Interview

Europe must reexamine its policy of austerity and acknowledge it has failed, Tsipras said today in an interview broadcast live on state-run Athens News Agency’s website.

“We ask that our country remain in the euro without the catastrophic policy of austerity and we have the solidarity of Europe,” Tsipras said. “I can’t guarantee that the euro area itself and the euro will be united and exist.”

Yesterday, Tsipras challenged the three pro-bailout parties to go ahead with forming a government, saying they would lack legitimacy.

“The three parties that have agreed on the policy framework for a two-year government to implement the memorandum have 168 lawmakers in the new parliament,” which has 300 deputies, he said. “They have the majority so let them proceed. Their demand for Syriza to join their planned agreement is illogical.”

Syriza Poll Lead

Opinion polls conducted since the elections suggest that Syriza would come in first in a rerun, though short of an outright majority. Syriza would have 20.5 percent of the vote if elections were held again, according to a survey of 1,002 people by Rass SA for the newspaper Eleftheros Typos on May 14, the fourth poll to show the party with such a lead.

That survey showed support for New Democracy, which placed first in the May 6 election, at 19.4 percent and Pasok dropping to 11.8 percent from 13.2 percent in the election. More than eight in 10 said they wanted Greece to remain in the euro area. The poll was conducted on May 10 and May 11. No margin of error was given.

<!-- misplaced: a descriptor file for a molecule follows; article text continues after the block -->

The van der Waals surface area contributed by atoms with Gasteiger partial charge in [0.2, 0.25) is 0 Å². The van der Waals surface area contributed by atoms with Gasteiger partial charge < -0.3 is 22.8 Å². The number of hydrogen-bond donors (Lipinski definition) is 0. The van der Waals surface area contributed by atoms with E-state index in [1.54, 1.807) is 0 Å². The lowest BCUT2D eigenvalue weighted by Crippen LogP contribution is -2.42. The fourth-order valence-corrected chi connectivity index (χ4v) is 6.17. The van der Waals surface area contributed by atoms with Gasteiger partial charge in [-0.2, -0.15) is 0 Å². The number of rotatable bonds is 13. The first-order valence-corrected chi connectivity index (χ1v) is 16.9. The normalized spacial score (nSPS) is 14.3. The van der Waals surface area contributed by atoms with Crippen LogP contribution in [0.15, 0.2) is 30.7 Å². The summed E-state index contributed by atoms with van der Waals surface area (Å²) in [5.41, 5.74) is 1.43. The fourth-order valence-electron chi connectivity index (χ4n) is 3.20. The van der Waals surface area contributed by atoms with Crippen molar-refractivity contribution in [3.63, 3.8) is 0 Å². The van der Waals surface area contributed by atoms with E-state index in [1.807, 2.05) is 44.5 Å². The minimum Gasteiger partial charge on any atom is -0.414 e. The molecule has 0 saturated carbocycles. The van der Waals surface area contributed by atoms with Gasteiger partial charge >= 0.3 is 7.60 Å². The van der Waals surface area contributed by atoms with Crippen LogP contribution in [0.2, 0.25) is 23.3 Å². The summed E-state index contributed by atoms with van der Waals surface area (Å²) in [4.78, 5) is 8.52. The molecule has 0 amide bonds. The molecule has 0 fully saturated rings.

The May 6 election resulted in New Democracy and Pasok, the two parties that supported the international rescue in an interim government this year, being two deputies short of the 151 seats needed for a majority in Parliament. Syriza came in second, its best showing ever and a fourfold increase in support from the 2009 elections. Five anti-bailout parties are now represented in parliament.

No Agreement

Tsipras failed to reach an accord with other leaders after giving them an ultimatum to renounce support for the EU-led rescue in order to enter the government. Both Samaras and Evangelos Venizelos, the former finance minister, rejected the request.

Party leaders said they were given a note on the state of the economy by interim Prime Minister Lucas Papademos during their meetings with Papoulias yesterday. Ta Nea reported that the letter said the state will find it difficult to cover payments in June due to the political impasse and the holding back of the 1 billion euros. The newspaper didn’t say how it got the information.

Greece will run out of cash by early July if partners decide to withhold their next aid payment. The European Financial Stability Facility on May 9 confirmed that a 5.2 billion-euro tranche will be released by the end of June, with 4.2 billion euros already disbursed May 10. The remaining 1 billion euros will be released depending on Greece’s financing needs.

Under the terms of the bailout, a new government will need to spell out how it will save 11 billion euros next month.

To contact the reporters on this story: Maria Petrakis in Athens at mpetrakis@bloomberg.net; Natalie Weeks in Athens at nweeks2@bloomberg.net; Marcus Bensasson in Athens at mbensasson@bloomberg.net

To contact the editors responsible for this story: Craig Stirling at cstirling1@bloomberg.net Tim Quinson at tquinson@bloomberg.net


Tim Cook's Reboot
LIMITED-TIME OFFER SUBSCRIBE NOW
 
blog comments powered by Disqus